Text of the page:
There exist a New York State Advisory Committee for Judicial Ethics which is an official body issuing interpretations of New York State Canons of Judicial Conduct as "ethical opinions", often followed by courts and expected to be followed by judges.

The Committee is comprised entirely of judges.  Just as a precaution, in the event the content of the linked site is changed, I copied and pasted below the actual composition of the NYS Advisory Committee as it is today: 


Hon. George D. Marlow (ret.), Chair,
Hon. Betty Weinberg Ellerin (ret.), Vice Chair
Hon. Jerome C. Gorski (ret.), Vice Chair
Hon. Daniel D. Angiolillo
Hon. Richard T. Aulisi
Hon. Arnold F. Ciaccio (ret.)
Hon. Vito DeStefano
Hon. David Elliot
Hon. Debra L. Givens
Hon. Michael R. Juviler (ret.)
Hon. Barbara R. Kapnick
Hon. Bentley Kassal (ret.)
Hon. James J. Lack (ret.)
Hon. Yvonne Lewis
Hon. Richard B. Lowe III
Hon. Robert M. Mandelbaum
Hon. Judith McMahon
Hon. Thomas E. Mercure
Hon. Denise F. Molia
Hon. Robert C. Mulvey
Hon. E. Jeannette Ogden
Hon. John M. Owens
Hon. Stanley Parness (ret.)
Hon. David J. Roman
Hon. Thomas J. Sheeran
Hon. Margaret T. Walsh

Honorary Members

Hon. Louis C. Benza
Hon. Lawrence J. Bracken
Hon. Harold J. Hughes

As the list shows, all of the members are sitting or retired judges.

Now, if judges were a self-regulated guild, I would understand that only members of the guild may regulate one another and establish their own rules.

When we are talking about elected public officials, with due respect and as a voter and part of the People of the State of New York who is the sovereign in the state of New York, I would object to judges establishing rules for themselves that govern their own ethics.

I would expect that the public must have an input into these rules of ethics and into interpretation of those rules. 

To include only judges into the panel of the Advisory Committee for Judicial Ethics sends a message to me as a member of the public that judges do not trust members of the public to participate in shaping judicial ethics?  And that is even though judges are not members of a private guild, but instead are individually elected public officers?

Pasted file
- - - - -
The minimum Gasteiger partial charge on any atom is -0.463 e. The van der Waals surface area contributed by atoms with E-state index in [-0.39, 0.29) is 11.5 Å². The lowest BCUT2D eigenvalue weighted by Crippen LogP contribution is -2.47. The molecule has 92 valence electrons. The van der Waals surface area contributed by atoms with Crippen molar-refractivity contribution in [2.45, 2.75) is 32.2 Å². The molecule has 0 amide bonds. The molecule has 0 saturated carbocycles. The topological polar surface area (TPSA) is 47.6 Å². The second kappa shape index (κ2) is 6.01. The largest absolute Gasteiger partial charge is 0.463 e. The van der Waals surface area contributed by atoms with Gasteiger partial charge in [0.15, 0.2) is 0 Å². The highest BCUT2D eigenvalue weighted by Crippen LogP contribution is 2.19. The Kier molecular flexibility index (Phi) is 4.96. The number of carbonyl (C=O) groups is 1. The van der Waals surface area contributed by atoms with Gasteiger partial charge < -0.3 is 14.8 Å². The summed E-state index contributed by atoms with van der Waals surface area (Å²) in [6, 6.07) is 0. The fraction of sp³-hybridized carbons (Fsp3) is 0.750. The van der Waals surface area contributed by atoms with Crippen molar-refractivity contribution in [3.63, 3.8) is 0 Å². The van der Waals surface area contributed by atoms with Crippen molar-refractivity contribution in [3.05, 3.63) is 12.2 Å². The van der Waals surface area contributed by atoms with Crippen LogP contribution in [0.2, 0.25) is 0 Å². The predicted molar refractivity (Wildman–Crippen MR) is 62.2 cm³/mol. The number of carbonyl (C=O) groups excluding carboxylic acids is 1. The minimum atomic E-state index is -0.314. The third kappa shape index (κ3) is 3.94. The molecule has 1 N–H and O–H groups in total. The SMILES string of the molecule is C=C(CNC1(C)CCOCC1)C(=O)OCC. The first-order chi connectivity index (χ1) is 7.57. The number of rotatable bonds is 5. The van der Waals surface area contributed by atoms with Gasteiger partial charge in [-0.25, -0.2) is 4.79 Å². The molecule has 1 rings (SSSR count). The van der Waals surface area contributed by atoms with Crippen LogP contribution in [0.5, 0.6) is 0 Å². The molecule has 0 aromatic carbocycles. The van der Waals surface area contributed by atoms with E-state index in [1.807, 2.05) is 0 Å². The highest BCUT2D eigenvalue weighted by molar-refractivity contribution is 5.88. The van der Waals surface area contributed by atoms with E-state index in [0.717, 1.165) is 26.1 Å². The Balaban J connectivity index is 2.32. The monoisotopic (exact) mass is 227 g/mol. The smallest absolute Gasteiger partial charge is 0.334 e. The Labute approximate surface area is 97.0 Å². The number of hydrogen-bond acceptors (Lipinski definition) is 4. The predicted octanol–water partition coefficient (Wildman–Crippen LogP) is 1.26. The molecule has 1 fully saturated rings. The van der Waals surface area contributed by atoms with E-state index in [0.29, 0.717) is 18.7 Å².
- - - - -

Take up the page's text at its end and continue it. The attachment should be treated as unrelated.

In my view it is the public who must define rules of ethics for its public officers, and should do it through its elected representatives in the Legislature.  It is also my belief as a member of the public that the public must have a supermajority on this Committee, whether lay members of the public have the necessary expertise in the law or not.  If the Committee is comprised predominantly by the public, nothing will preclude members of the public, if they comprise the Committee for Judicial Ethics, to consult experts who know the law, but the decision will still be not by the experts, but by the Committee comprised of public members.

Yet, judicial ethics concern important issues, such as disqualification and impartiality of judges, it is an issue of grave public concern and cannot be given to be define entirely or even predominantly to judges who have an obvious interest in defining such issues.  It cannot be given to define to lawyers either, because lawyers are financially dominated by judges in the most profound way.  Lawyers' licenses and livelihoods are in the hands of the judiciary, and lawyers are not neutral in defining rules of judicial ethics, as they are depending on the judiciary for their livelihood.

I, as a member of the public, believe, that judicial ethics must be defined, interpreted and the Advisory Committee for Judicial Ethics must be comprised predominantly of lay individuals, and of lay individuals who have nothing to do with the court system, who are not relatives, friends, spouses, significant others of officers or employees of the court system or lawyers.

Only then we as the public can be sure that opinions on judicial ethics are neutral and not self-serving.    

Opinions from the public are welcome.